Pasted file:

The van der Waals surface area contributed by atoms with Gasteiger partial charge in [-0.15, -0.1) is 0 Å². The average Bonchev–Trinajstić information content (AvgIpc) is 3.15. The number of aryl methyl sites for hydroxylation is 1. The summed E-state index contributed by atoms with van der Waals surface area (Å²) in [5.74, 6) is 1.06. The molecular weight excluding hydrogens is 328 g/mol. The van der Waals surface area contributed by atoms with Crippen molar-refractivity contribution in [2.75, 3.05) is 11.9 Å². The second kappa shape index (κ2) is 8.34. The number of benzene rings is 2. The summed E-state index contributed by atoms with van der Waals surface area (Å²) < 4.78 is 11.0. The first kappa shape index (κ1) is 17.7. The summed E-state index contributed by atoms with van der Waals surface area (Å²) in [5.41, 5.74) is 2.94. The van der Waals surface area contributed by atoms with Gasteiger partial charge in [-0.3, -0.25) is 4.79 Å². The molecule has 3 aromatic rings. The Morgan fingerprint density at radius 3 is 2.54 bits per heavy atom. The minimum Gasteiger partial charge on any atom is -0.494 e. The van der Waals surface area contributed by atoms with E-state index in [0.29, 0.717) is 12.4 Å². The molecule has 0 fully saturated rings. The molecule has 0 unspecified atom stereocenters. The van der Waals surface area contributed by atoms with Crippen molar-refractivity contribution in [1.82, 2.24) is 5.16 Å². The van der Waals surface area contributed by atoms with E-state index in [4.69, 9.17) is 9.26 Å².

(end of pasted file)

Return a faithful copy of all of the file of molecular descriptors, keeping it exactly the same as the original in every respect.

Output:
The van der Waals surface area contributed by atoms with Gasteiger partial charge in [-0.15, -0.1) is 0 Å². The average Bonchev–Trinajstić information content (AvgIpc) is 3.15. The number of aryl methyl sites for hydroxylation is 1. The summed E-state index contributed by atoms with van der Waals surface area (Å²) in [5.74, 6) is 1.06. The molecular weight excluding hydrogens is 328 g/mol. The van der Waals surface area contributed by atoms with Crippen molar-refractivity contribution in [2.75, 3.05) is 11.9 Å². The second kappa shape index (κ2) is 8.34. The number of benzene rings is 2. The summed E-state index contributed by atoms with van der Waals surface area (Å²) < 4.78 is 11.0. The first kappa shape index (κ1) is 17.7. The summed E-state index contributed by atoms with van der Waals surface area (Å²) in [5.41, 5.74) is 2.94. The van der Waals surface area contributed by atoms with Gasteiger partial charge in [-0.3, -0.25) is 4.79 Å². The molecule has 3 aromatic rings. The Morgan fingerprint density at radius 3 is 2.54 bits per heavy atom. The minimum Gasteiger partial charge on any atom is -0.494 e. The van der Waals surface area contributed by atoms with E-state index in [0.29, 0.717) is 12.4 Å². The molecule has 0 fully saturated rings. The molecule has 0 unspecified atom stereocenters. The van der Waals surface area contributed by atoms with Crippen molar-refractivity contribution in [1.82, 2.24) is 5.16 Å². The van der Waals surface area contributed by atoms with E-state index in [4.69, 9.17) is 9.26 Å².